Living and Working in South East Asia

Transportation in Chiang Mai

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Transportation in Chiang Mai is mainly organized by private companies or persons. There are no public buses, trams or anything like it. You may order a taxi – you will have to have the mobile number of the driver hoping he speaks sufficient English- jump on a song thew – hoping it goes the way you need to go – or stop a TukTuk if one passes by and pay their high fares.

Anyhow, each and every time you will have to negotiate the fares and your trip might even be rejected because you are not willing to pay the fare requested or your destination is in such a remote area that the driver has no intention of going there at all.


Some years ago there have been hardly any taxis in Chiang Mai, its getting more these days and hopefully at one point it will be organized and they will start using the meter. Right now the only place where you can get a taxi is at the airport. You will have to pay a fixed fare of ฿150 / €3.95 regardless of your destination within Chiang Mai Center. Taximeters are not being used at all. Make sure you can help the driver to find your destination as they do not use navigation devices and most of them are not local. Some of them wouldn’t even find Tapae Gate which is the equivalent of not finding the Eiffel tower. I found out that giving them a mobile phone number of a local Thai who could guide them is the most helpful. Business cards in English or Thai language are not.

Tuk Tuk

You might know the cute three wheeler speeding around in Bangkok until late. Whenever you exit a shopping mall you will hear a “Tuk Tuk? Where you go?” There are some of those in Chiang Mai but not so many. If it happens to you that you see them first and you need one just raise your hand and they will stop (they might however spot you first, no worries). From here it can go three ways: You will be rejected because the deal is not lucrative enough or it’s eating time, you agree a fare and you are in or the driver has no idea where you would like to go and takes off without you.

Never get into a TukTuk if you doubt the driver understands your destination or having agreed to a fare.


Song Thew

The picture above shows a typical song thew which translates to “two rows”. Those cars are modified Pick Up  cars with two seating rows on the back. Depending on their operational routes there are colored in red, white, yellow or blue.

You might only make use of the red ones within the city center of Chiang Mai.Those song thews’ are circling around and around the city, with or without passengers.You will have to stop one, asked if he is heading your direction and if yes, jump into it. The fare is usually Baht 10 or 20, depending on the destination.

Foreigners – which are commonly named farang in Thailand ( this originates from the word Francaise) usually pay more than locals, so make sure your Thai travel companion pays the fare –  if you have one.

After dark the song thews will disappear from the streets and at night there are not available at all.


Now you might think all above is not really inviting but for those who are not afraid to participate in the crazy Thai traffic there is a solution for it: renting a motorbike, bicycle or a car.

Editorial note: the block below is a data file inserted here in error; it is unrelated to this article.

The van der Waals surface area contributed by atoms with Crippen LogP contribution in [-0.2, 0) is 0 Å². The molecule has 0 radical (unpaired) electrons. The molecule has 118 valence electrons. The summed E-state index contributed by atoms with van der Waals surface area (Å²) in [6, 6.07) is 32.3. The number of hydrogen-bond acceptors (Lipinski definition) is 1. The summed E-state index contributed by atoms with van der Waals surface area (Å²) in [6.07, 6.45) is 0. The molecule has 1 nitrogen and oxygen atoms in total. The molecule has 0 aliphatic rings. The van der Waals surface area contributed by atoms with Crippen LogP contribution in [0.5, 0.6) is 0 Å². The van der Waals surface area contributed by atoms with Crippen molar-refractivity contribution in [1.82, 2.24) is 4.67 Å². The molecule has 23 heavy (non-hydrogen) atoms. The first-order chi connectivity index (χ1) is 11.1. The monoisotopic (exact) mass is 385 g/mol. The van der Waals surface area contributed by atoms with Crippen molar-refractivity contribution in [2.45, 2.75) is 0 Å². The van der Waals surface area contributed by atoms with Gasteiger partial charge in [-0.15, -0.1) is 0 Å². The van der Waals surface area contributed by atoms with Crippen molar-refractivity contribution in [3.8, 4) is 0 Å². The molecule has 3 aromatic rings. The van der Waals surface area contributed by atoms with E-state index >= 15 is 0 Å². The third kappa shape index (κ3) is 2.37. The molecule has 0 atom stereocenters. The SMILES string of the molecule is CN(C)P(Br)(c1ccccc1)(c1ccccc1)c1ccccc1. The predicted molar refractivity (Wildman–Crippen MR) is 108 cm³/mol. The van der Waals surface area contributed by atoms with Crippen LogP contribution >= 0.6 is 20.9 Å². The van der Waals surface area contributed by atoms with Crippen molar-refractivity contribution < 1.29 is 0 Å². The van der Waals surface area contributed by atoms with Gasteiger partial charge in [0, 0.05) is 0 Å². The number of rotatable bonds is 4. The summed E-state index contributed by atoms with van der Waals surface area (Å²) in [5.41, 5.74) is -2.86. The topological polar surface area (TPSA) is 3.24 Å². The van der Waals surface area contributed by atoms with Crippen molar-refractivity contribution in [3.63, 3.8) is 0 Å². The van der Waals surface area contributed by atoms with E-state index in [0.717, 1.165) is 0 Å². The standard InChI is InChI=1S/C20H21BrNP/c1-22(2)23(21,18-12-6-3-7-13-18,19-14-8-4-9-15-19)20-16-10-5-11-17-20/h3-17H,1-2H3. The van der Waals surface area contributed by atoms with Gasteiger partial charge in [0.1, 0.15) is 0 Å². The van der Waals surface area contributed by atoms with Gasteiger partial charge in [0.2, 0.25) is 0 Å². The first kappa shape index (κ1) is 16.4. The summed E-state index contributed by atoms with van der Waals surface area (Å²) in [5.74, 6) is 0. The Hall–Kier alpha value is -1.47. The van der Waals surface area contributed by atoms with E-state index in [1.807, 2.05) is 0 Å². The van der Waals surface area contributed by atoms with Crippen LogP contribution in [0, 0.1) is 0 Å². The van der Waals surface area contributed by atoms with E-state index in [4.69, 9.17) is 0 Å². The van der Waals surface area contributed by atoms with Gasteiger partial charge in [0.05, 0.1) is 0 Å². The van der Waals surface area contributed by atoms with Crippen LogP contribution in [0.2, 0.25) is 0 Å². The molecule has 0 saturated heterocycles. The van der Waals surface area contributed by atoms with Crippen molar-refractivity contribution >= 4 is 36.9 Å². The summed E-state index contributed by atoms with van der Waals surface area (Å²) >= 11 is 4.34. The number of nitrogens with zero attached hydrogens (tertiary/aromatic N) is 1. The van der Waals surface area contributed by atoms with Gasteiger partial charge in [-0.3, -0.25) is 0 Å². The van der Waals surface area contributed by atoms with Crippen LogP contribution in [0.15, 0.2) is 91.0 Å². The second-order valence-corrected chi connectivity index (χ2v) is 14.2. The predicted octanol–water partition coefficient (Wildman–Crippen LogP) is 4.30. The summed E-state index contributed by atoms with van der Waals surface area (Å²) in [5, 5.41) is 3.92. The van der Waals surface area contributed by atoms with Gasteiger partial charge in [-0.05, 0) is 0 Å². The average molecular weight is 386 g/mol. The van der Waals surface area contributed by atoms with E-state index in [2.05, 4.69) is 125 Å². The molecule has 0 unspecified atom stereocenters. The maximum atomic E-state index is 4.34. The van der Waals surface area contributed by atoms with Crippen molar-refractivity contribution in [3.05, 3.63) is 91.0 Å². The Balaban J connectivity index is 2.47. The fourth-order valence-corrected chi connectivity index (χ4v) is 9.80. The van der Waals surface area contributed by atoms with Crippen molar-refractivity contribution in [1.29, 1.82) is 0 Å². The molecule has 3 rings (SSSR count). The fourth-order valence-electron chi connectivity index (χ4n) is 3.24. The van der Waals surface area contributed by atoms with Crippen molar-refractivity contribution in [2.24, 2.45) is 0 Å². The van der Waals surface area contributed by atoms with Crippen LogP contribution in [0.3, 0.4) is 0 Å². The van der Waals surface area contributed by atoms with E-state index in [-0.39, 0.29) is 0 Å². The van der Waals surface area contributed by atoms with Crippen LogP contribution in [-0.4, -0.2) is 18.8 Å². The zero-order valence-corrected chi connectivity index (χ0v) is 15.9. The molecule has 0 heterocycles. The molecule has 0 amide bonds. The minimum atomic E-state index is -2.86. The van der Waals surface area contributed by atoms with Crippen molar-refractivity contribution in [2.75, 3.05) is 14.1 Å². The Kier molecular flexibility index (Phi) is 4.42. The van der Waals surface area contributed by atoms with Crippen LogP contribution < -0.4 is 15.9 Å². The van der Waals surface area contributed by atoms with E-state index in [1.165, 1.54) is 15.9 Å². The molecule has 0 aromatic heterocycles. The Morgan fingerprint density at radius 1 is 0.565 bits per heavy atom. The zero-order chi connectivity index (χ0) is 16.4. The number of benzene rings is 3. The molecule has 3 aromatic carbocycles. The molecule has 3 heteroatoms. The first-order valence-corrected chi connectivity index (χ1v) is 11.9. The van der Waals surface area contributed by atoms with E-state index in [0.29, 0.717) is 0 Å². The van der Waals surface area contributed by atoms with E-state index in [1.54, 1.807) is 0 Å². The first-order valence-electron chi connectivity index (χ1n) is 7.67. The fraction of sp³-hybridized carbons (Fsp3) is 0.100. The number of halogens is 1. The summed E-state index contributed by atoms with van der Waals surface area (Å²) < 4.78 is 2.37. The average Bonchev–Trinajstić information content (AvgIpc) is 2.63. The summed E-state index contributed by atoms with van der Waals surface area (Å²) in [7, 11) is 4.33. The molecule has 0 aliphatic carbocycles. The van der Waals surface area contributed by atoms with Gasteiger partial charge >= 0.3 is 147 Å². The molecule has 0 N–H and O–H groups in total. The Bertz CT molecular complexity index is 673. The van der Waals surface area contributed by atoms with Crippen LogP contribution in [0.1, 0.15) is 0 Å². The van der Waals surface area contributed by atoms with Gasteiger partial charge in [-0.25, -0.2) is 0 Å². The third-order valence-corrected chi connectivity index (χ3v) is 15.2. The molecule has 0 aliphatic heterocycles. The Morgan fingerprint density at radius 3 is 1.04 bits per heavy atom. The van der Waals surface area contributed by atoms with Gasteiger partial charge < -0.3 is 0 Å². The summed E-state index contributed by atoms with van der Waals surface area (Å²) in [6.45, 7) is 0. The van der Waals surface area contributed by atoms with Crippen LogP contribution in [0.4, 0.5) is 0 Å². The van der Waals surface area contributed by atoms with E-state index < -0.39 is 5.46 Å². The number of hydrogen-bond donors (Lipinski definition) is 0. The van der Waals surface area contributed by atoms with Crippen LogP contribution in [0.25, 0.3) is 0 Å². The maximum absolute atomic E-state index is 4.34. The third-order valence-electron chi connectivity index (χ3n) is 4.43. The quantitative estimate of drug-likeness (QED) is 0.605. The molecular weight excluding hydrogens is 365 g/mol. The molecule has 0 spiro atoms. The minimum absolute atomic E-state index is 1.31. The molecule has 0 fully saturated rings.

scooter rental

I am extremely lazy and have been renting motorbikes for many years now. You may get one for a day. week.month or even longer. I recommend to go shopping and at least speak to 4 or 5 shop owners before you decide because pricing can be very different for the same motorbike type.Usually they offer 110 or 125 cc’s. Even bigger if you like but for those two the rental fee is comparable in most shops.I started renting per month for ฿2000 and changed renting for a six month period at ฿9000.

Without any doubt, a motorbike gives you all the freedom you need, it takes you through town, up the hills or to neighboring villages.

Please note the following – and I speak out of many years of experience: First, insurance always and only covers the cost of the repair(s) of the other involved damaged vehicle(s) and injured passenger(s) to a certain extend. There is no such thing as all risk insurance. You will always have to pay for the costs of the repair of your own vehicle plus the costs for own medical treatment. You might claim the costs for hospital and medicine to your home health insurance afterwards but in the Thai hospital you will have to pay cash first). Second, if a foreigner is involved in an accident, regardless of being guilty or not, it is very likely that he/she will  be held responsible. Thais are not doing anything wrong. This is part of Thai culture. Only a lawyer can help you from here.

Anyhow as I mention earlier I have been renting those scooters for many years and never ever came even close to a dangerous situation, let alone an actual accident.

Here is what I think can help you to drive save: Try to adapt to the Thai driving style. Don’t force yours on them. Try to predict their next step. You will see it’s very easy because Thais are behaving very predictable. Never ever try to force them to any action whatsoever, it will go wrong. Give way. Drive slowly and develop a 360 degree view as danger can come from all sides, even from behind. A green traffic light does not mean you can go, a red traffic light on the other hand does not mean they will stop. Never drive drunk or drugged. Regardless what happens you are the guilty one. Weekends are crazy nights on the road, be extra careful. In Thailand you can literally purchase a driving license with all its consequences, be aware of it!

Wear a helmet and have your driving license with you at all times.

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